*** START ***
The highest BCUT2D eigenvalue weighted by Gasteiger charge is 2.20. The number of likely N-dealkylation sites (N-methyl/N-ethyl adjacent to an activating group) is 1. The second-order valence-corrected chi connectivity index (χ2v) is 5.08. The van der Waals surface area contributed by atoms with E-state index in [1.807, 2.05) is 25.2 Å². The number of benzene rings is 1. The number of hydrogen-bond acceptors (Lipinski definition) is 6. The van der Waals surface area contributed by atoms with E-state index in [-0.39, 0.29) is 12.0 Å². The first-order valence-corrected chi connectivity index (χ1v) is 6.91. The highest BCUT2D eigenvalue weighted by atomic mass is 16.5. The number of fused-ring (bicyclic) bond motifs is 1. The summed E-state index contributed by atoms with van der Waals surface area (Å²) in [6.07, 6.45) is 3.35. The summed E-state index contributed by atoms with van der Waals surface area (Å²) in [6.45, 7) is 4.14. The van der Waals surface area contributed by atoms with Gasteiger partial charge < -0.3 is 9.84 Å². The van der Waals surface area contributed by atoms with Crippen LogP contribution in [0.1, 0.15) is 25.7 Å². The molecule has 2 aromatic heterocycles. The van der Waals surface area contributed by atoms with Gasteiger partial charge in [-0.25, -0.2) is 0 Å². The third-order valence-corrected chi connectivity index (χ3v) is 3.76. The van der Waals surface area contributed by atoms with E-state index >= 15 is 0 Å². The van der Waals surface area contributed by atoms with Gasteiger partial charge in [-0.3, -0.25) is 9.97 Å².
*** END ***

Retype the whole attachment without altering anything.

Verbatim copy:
The highest BCUT2D eigenvalue weighted by Gasteiger charge is 2.20. The number of likely N-dealkylation sites (N-methyl/N-ethyl adjacent to an activating group) is 1. The second-order valence-corrected chi connectivity index (χ2v) is 5.08. The van der Waals surface area contributed by atoms with E-state index in [1.807, 2.05) is 25.2 Å². The number of benzene rings is 1. The number of hydrogen-bond acceptors (Lipinski definition) is 6. The van der Waals surface area contributed by atoms with E-state index in [-0.39, 0.29) is 12.0 Å². The first-order valence-corrected chi connectivity index (χ1v) is 6.91. The highest BCUT2D eigenvalue weighted by atomic mass is 16.5. The number of fused-ring (bicyclic) bond motifs is 1. The summed E-state index contributed by atoms with van der Waals surface area (Å²) in [6.07, 6.45) is 3.35. The summed E-state index contributed by atoms with van der Waals surface area (Å²) in [6.45, 7) is 4.14. The van der Waals surface area contributed by atoms with Gasteiger partial charge < -0.3 is 9.84 Å². The van der Waals surface area contributed by atoms with Crippen LogP contribution in [0.1, 0.15) is 25.7 Å². The molecule has 2 aromatic heterocycles. The van der Waals surface area contributed by atoms with Gasteiger partial charge in [-0.25, -0.2) is 0 Å². The third-order valence-corrected chi connectivity index (χ3v) is 3.76. The van der Waals surface area contributed by atoms with E-state index >= 15 is 0 Å². The van der Waals surface area contributed by atoms with Gasteiger partial charge in [-0.3, -0.25) is 9.97 Å².